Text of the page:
Wilmington seeks to join lawsuit demanding reassessment of property in county


The City of Wilmington has asked to join a lawsuit that calls for a reassessment of property in the state.

In so doing, Wilmington Mayor Mike Purzycki, broke ranks with county and state officials who have worked to quash the suit that is now moving toward trial in Delaware Chancery Court. So far, efforts to dismiss the suit have failed.

The New Castle County Executive responded by noting that the city has the right to reassess property.

“There is no need to waste city and county taxpayer money by litigating this issue in court. Ifthe city wants to reassess property, it has the power to do so under state law. In fact, Dover and Rehoboth reassess property on their own,” Matthew Meyer stated.

A city reassessment without the county doing the same would be controversial and might lead to a flight of businesses and residents. Reassessments are revenue neutral but can result in tax increases for properties that are under assessed.

Critics have pointed to Sussex County as having the most disparities in assessed values, pointing to low property taxes for luxury properties.

Vice chancellor rules against state, county request to drop part of school funding lawsuit

Counties, which collect property taxes, claim they are not a party to the suit, which also claims the state’s school funding formula that offersa set amount for each student, is unconstitutional.

Willmington, which has no jurisdiction over public schools, is not seeking to be a party to the school funding demand.

School aid formula not part of city suit filing

Critics claim the formula has hurt poorer districts with more students in need of extra assistance while allowing wealthier districts to offer enrichment and other programs for students who are already performing well.

The condition and funding for school buildings have been an issue in Wilmington, a city that has seen little or no new school construction in half a century.

The suit was filed last year by attorneys from the Community Legal Aid Society, Inc. (CLASI) and the American Civil Liberties Union of Delaware (ACLU) against the New Castle County Government and other government officials.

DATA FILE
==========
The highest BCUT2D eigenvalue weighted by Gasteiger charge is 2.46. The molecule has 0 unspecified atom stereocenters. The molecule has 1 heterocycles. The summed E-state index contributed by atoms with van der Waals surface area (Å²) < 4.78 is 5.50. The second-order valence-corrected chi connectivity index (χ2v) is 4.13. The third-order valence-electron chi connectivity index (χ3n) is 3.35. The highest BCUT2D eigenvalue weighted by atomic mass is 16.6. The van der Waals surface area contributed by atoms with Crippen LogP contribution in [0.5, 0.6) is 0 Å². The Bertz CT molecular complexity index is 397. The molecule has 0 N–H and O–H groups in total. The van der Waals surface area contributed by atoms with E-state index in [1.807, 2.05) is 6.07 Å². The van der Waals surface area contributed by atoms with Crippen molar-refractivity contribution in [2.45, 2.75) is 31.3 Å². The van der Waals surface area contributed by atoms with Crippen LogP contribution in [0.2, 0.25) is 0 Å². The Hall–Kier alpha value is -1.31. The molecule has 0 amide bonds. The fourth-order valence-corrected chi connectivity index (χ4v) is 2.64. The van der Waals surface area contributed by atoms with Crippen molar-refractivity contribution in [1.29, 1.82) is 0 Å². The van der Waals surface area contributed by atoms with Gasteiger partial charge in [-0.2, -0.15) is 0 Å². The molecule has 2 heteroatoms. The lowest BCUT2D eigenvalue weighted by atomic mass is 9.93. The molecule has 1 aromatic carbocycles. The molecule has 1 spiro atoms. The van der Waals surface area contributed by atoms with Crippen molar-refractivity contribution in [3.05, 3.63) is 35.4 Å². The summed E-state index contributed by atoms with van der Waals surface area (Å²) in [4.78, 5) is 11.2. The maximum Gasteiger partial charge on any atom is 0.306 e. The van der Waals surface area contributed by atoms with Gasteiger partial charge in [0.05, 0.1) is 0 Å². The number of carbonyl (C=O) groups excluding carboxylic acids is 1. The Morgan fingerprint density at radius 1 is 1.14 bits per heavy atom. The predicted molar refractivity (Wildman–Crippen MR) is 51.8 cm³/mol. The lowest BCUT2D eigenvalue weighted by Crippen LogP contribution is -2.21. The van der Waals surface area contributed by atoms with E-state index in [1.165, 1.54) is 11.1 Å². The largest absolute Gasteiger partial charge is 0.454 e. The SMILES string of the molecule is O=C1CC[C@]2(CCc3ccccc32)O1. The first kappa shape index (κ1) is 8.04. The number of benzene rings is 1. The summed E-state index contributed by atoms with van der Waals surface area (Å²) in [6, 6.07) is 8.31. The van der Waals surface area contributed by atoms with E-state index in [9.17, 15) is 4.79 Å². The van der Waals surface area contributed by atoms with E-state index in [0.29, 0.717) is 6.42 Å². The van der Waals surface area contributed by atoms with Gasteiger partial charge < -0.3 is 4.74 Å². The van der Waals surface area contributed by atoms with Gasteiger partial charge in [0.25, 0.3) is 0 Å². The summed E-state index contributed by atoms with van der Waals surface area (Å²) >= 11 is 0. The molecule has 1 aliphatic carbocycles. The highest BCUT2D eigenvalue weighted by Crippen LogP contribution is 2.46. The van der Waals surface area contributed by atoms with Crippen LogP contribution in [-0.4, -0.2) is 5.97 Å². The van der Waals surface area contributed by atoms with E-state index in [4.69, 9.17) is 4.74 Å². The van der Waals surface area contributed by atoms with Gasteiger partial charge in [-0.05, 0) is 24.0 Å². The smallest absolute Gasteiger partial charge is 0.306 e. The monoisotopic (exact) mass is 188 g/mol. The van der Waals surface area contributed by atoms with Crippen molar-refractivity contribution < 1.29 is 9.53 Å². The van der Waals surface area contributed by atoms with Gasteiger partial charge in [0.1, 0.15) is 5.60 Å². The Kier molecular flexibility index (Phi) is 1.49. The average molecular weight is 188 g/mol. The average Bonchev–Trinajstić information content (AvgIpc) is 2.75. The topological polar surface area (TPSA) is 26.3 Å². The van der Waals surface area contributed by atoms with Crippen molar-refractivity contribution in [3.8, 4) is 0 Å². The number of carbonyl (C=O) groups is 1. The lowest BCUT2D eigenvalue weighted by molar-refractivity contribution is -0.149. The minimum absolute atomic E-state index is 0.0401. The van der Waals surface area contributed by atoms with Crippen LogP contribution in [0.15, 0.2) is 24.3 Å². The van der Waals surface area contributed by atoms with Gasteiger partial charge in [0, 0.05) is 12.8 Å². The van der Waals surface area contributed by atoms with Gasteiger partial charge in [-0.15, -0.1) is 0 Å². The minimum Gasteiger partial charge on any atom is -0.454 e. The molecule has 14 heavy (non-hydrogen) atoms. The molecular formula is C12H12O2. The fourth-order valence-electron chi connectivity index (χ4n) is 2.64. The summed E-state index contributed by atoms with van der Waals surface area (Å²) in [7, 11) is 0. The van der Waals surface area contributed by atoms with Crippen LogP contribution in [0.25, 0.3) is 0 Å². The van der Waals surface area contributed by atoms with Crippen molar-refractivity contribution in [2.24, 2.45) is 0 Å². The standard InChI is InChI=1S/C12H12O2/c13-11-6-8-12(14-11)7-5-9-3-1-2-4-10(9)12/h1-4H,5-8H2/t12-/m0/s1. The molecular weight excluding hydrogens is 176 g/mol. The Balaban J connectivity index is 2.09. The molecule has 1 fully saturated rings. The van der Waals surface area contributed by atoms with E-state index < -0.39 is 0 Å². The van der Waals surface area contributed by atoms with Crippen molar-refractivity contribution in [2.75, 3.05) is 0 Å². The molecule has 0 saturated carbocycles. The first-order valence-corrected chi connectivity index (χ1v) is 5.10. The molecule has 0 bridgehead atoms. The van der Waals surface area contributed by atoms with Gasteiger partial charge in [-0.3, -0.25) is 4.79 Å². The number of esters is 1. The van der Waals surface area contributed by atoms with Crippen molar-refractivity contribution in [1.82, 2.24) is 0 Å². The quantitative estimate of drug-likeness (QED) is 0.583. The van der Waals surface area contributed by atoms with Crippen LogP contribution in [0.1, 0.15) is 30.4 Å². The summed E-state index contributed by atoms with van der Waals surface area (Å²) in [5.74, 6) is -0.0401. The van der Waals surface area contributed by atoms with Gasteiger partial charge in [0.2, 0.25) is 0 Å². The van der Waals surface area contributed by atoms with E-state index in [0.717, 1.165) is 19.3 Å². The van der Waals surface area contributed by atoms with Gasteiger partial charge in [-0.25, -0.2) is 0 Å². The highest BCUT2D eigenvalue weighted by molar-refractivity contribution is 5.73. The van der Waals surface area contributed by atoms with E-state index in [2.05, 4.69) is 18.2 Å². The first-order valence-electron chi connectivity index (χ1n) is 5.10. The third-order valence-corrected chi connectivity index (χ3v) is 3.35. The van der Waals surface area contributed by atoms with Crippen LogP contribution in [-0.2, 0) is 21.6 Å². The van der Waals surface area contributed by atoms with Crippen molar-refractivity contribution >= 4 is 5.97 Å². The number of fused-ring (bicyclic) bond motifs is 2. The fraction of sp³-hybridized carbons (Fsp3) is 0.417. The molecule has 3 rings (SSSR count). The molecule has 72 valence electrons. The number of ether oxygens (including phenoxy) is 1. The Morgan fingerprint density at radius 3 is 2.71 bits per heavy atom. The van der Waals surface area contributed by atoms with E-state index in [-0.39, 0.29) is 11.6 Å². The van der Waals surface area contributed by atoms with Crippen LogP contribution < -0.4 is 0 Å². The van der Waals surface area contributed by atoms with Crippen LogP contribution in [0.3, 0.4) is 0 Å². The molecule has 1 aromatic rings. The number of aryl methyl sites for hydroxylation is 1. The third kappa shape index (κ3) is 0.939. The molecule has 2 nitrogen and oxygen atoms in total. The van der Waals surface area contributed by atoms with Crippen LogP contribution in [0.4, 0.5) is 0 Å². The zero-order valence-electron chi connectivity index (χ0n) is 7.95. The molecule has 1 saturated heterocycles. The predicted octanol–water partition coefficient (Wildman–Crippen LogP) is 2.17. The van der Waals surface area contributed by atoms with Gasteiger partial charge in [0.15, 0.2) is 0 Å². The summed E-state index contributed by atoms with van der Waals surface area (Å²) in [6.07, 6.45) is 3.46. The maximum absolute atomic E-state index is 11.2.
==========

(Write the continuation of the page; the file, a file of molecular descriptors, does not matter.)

In a release, Purzycki stated that Wilmington supports the plaintiffs’ arguments against the county in that previously-filed case and intends to assert its own arguments in support of its request that the court order the county government to conduct a county-wide property reassessment, an obligation Mayor Purzycki says the County has ignored for 36 years.

Reassessment ignored for 36 years

Purzycki was a member of New Castle County Council in 1983 when the County last decided to reassess properties.

“It is simply unacceptable that the County government has failed for nearly four decades to carry out a reassessment of property values,” said Purzycki. “Instead, all property owners are left to deal with outdated, unreliable and inaccurately assessed values that harm property owners as well as the city government’s ability to effectively and fairly administer its own property tax system.” The Mayor said the current property reassessment process being used by the County only worsens the situation for citizens and government and leads to wholly unfair decisions on property reassessments that have huge financial implications.

The city offered the following bullet points in the release.

  • Property taxes, which are determined by assessed property values, are a major source of revenue from which the City and County provide services to the public;
  • The county’s failure to perform a general reassessment has had an irreparable and ongoing detrimental effect on the city’s need to raise revenue to fund City programs and services;
  • The county has a constitutional duty to uniformly assess all real property within its boundaries;
  • The county has a tainted history of an indefensible administration of its property tax system and acknowledges that its property tax system is inequitable;
  • The county’s failure to perform a general reassessment has caused other problems, such as a backlog of property tax assessment appeals awaiting a hearing before the county Board of Assessment Review.

If permitted by the Court of Chancery to participate in the ongoing lawsuit, Wilmington intends to seek declaratory and injunctive relief against the county government.

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